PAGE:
5 Tips to Overcome Emotional Eating
Could work stress be causing your expanding waistline? A recent Finnish study found that women who had job burnout were more likely to turn to food for comfort and to eat uncontrollably, compared with women who weren’t overworked. The study‘s authors suggested that obesity treatment should include evaluations of people’s work stress and emotional eating habits.
It’s not just a stressful workweek, but also a fight with the spouse, a visit with the in-laws or an all-around low mood that can make the chocolate ice cream beckon that much more seductively. “Stress, anxiety, depression, really any kind of strong emotion can trigger an emotional binge,” says Dr. Joy Jacobs, clinical eating disorder psychologist and assistant clinical professor at University of California, San Diego, School of Medicine. “Emotional eating happens whenever someone has an emotion they do not know how to handle, even happiness, and they channel it into an eating experience.”
But while self-medicating through fatty foods can provide temporary comfort, the aftermath is usually bleak. In the short-term, you’re likely to feel regret for binging; in the long-term, you may be setting yourself up for weight gain and related health problems. And spikes in consumption of junk food may end up worsening your mood overall. “We tend to go for the chocolate when we’re stressed out,” says Dr. Susan Albers, psychologist at the Cleveland Clinic Family Health Center and author of 50 Ways to Soothe Yourself Without Food. “It increases our blood sugar and we feel good, but then we experience a sudden drop. That drop makes you even more moody and you will want even more sugary snacks.”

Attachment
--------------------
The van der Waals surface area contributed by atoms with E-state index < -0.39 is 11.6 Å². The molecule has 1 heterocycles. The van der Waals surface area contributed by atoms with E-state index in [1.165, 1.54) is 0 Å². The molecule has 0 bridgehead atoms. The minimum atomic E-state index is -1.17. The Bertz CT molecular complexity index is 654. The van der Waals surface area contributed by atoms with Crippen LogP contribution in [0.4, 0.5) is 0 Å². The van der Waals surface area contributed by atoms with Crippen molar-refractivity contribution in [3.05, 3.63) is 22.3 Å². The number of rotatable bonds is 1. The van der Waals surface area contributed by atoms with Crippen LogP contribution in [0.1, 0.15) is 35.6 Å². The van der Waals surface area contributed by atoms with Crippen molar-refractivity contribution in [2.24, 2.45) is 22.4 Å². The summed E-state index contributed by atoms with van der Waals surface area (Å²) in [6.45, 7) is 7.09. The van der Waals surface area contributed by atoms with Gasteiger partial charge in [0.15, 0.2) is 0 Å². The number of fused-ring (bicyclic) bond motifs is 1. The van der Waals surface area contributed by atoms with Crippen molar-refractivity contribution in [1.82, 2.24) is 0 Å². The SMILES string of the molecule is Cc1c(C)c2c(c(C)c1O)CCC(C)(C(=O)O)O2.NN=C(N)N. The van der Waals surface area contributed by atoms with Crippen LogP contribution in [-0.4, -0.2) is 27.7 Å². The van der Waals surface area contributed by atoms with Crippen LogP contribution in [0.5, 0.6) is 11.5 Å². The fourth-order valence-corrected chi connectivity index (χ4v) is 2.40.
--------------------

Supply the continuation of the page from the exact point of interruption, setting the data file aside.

MORE: How People-Pleasing May Lead to Overeating
One easy trick for curbing cravings is simple distraction. Doctors recommend finding alternatives to eating, such as calling a friend or reading a magazine — one study found that knitting helped take people quit obsessing over food. The same technique may help you overcome other bad habits too, from smoking to biting your nails.
“It’s good to get your hands engaged in something else so you cannot eat at same time,” says Albers. “Do something soothing to calm you down. It will also help you find other things that relax you besides food.” If you can distract yourself for a few minutes, the urge to eat should subside.
Read more: http://healthland.time.com/2012/03/19/5-tips-to-overcome-emotional-eating/#emotional-eating#ixzz1xTEzVhFe
By Alexandra Sifferlin | @acsifferlin | March 15, 2012